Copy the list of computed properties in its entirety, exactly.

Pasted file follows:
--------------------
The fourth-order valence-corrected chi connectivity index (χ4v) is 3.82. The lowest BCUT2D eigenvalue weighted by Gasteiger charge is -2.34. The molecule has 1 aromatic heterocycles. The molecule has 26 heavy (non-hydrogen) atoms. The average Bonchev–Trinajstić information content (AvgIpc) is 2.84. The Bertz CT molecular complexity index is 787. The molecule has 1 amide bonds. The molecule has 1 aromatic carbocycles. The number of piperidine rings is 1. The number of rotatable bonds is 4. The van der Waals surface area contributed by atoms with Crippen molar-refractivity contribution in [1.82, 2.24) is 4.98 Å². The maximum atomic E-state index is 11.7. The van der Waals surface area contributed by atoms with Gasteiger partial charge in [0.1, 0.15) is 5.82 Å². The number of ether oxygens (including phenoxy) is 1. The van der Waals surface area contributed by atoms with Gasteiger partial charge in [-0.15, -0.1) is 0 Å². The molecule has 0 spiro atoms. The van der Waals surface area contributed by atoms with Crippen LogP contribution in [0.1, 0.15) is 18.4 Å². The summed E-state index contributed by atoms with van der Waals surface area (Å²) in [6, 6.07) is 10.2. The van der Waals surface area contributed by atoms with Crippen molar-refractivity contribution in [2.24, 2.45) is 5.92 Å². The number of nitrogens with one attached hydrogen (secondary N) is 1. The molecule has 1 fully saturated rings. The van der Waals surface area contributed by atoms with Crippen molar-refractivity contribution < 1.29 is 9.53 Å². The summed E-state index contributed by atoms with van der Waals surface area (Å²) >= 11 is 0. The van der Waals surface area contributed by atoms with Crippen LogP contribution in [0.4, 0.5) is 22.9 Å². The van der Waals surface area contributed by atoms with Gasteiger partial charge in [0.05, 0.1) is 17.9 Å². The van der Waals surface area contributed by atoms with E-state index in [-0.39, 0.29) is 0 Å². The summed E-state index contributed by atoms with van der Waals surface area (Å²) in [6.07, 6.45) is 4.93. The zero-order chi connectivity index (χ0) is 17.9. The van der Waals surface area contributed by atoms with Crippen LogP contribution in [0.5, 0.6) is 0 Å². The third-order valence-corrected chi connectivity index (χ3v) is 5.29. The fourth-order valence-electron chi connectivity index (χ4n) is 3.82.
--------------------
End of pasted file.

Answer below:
The fourth-order valence-corrected chi connectivity index (χ4v) is 3.82. The lowest BCUT2D eigenvalue weighted by Gasteiger charge is -2.34. The molecule has 1 aromatic heterocycles. The molecule has 26 heavy (non-hydrogen) atoms. The average Bonchev–Trinajstić information content (AvgIpc) is 2.84. The Bertz CT molecular complexity index is 787. The molecule has 1 amide bonds. The molecule has 1 aromatic carbocycles. The number of piperidine rings is 1. The number of rotatable bonds is 4. The van der Waals surface area contributed by atoms with Crippen molar-refractivity contribution in [1.82, 2.24) is 4.98 Å². The maximum atomic E-state index is 11.7. The van der Waals surface area contributed by atoms with Gasteiger partial charge in [0.1, 0.15) is 5.82 Å². The number of ether oxygens (including phenoxy) is 1. The van der Waals surface area contributed by atoms with Gasteiger partial charge in [-0.15, -0.1) is 0 Å². The molecule has 0 spiro atoms. The van der Waals surface area contributed by atoms with Crippen LogP contribution in [0.1, 0.15) is 18.4 Å². The summed E-state index contributed by atoms with van der Waals surface area (Å²) in [6, 6.07) is 10.2. The van der Waals surface area contributed by atoms with Crippen molar-refractivity contribution in [2.24, 2.45) is 5.92 Å². The number of nitrogens with one attached hydrogen (secondary N) is 1. The molecule has 1 fully saturated rings. The van der Waals surface area contributed by atoms with Crippen molar-refractivity contribution < 1.29 is 9.53 Å². The summed E-state index contributed by atoms with van der Waals surface area (Å²) >= 11 is 0. The van der Waals surface area contributed by atoms with Crippen LogP contribution in [0.4, 0.5) is 22.9 Å². The van der Waals surface area contributed by atoms with Gasteiger partial charge in [0.05, 0.1) is 17.9 Å². The van der Waals surface area contributed by atoms with E-state index in [-0.39, 0.29) is 0 Å². The summed E-state index contributed by atoms with van der Waals surface area (Å²) in [6.07, 6.45) is 4.93. The zero-order chi connectivity index (χ0) is 17.9. The van der Waals surface area contributed by atoms with Crippen LogP contribution in [0.5, 0.6) is 0 Å². The third-order valence-corrected chi connectivity index (χ3v) is 5.29. The fourth-order valence-electron chi connectivity index (χ4n) is 3.82.